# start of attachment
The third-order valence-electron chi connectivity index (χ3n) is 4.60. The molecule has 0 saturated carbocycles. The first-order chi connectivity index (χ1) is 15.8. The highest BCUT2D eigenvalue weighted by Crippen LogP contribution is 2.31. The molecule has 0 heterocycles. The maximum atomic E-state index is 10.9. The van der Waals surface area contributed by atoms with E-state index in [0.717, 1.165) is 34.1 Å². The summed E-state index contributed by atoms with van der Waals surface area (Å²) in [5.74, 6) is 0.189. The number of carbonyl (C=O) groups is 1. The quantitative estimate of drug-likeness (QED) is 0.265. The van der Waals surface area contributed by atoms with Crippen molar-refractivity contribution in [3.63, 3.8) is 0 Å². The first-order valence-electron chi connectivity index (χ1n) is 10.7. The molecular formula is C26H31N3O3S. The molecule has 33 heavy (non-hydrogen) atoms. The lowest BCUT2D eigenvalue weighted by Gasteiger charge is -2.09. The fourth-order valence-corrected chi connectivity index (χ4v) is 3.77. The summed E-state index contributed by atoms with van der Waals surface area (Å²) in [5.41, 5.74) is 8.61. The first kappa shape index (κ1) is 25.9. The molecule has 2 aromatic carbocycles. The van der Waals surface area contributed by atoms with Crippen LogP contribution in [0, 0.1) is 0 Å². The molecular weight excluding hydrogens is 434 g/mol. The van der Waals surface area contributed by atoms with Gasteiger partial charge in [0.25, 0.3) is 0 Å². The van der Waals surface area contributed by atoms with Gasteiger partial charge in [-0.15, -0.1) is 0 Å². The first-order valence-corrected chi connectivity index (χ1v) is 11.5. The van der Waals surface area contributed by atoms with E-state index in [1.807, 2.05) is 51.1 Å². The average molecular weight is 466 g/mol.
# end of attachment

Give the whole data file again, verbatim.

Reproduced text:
The third-order valence-electron chi connectivity index (χ3n) is 4.60. The molecule has 0 saturated carbocycles. The first-order chi connectivity index (χ1) is 15.8. The highest BCUT2D eigenvalue weighted by Crippen LogP contribution is 2.31. The molecule has 0 heterocycles. The maximum atomic E-state index is 10.9. The van der Waals surface area contributed by atoms with E-state index in [0.717, 1.165) is 34.1 Å². The summed E-state index contributed by atoms with van der Waals surface area (Å²) in [5.74, 6) is 0.189. The number of carbonyl (C=O) groups is 1. The quantitative estimate of drug-likeness (QED) is 0.265. The van der Waals surface area contributed by atoms with Crippen molar-refractivity contribution in [3.63, 3.8) is 0 Å². The first-order valence-electron chi connectivity index (χ1n) is 10.7. The molecular formula is C26H31N3O3S. The molecule has 33 heavy (non-hydrogen) atoms. The lowest BCUT2D eigenvalue weighted by Gasteiger charge is -2.09. The fourth-order valence-corrected chi connectivity index (χ4v) is 3.77. The summed E-state index contributed by atoms with van der Waals surface area (Å²) in [5.41, 5.74) is 8.61. The first kappa shape index (κ1) is 25.9. The molecule has 2 aromatic carbocycles. The van der Waals surface area contributed by atoms with Crippen LogP contribution in [0, 0.1) is 0 Å². The molecular weight excluding hydrogens is 434 g/mol. The van der Waals surface area contributed by atoms with Gasteiger partial charge in [0.25, 0.3) is 0 Å². The van der Waals surface area contributed by atoms with Gasteiger partial charge in [-0.15, -0.1) is 0 Å². The first-order valence-corrected chi connectivity index (χ1v) is 11.5. The van der Waals surface area contributed by atoms with E-state index in [1.807, 2.05) is 51.1 Å². The average molecular weight is 466 g/mol.